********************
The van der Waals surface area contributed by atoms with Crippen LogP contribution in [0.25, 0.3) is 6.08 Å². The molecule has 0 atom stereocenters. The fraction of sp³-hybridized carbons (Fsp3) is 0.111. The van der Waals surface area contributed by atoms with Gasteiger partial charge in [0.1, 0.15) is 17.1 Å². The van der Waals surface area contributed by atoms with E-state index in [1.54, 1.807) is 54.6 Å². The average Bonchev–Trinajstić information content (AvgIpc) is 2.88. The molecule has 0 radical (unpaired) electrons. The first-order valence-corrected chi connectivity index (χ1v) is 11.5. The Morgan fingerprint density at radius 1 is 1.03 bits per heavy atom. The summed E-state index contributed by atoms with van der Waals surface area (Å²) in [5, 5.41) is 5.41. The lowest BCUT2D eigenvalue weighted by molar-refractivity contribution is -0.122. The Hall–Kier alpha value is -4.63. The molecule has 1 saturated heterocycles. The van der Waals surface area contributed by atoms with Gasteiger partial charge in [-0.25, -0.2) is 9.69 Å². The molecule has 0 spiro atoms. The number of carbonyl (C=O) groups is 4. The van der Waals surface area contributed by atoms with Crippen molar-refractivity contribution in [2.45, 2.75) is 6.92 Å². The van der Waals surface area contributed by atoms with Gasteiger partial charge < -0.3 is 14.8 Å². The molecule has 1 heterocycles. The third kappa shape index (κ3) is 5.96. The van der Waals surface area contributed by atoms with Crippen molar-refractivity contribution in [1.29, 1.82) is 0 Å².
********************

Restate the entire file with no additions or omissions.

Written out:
The van der Waals surface area contributed by atoms with Crippen LogP contribution in [0.25, 0.3) is 6.08 Å². The molecule has 0 atom stereocenters. The fraction of sp³-hybridized carbons (Fsp3) is 0.111. The van der Waals surface area contributed by atoms with Gasteiger partial charge in [0.1, 0.15) is 17.1 Å². The van der Waals surface area contributed by atoms with E-state index in [1.54, 1.807) is 54.6 Å². The average Bonchev–Trinajstić information content (AvgIpc) is 2.88. The molecule has 0 radical (unpaired) electrons. The first-order valence-corrected chi connectivity index (χ1v) is 11.5. The Morgan fingerprint density at radius 1 is 1.03 bits per heavy atom. The summed E-state index contributed by atoms with van der Waals surface area (Å²) in [5, 5.41) is 5.41. The lowest BCUT2D eigenvalue weighted by molar-refractivity contribution is -0.122. The Hall–Kier alpha value is -4.63. The molecule has 1 saturated heterocycles. The van der Waals surface area contributed by atoms with Gasteiger partial charge in [-0.25, -0.2) is 9.69 Å². The molecule has 0 spiro atoms. The number of carbonyl (C=O) groups is 4. The van der Waals surface area contributed by atoms with Crippen molar-refractivity contribution in [2.45, 2.75) is 6.92 Å². The van der Waals surface area contributed by atoms with Gasteiger partial charge < -0.3 is 14.8 Å². The molecule has 1 heterocycles. The third kappa shape index (κ3) is 5.96. The van der Waals surface area contributed by atoms with Crippen molar-refractivity contribution in [1.29, 1.82) is 0 Å².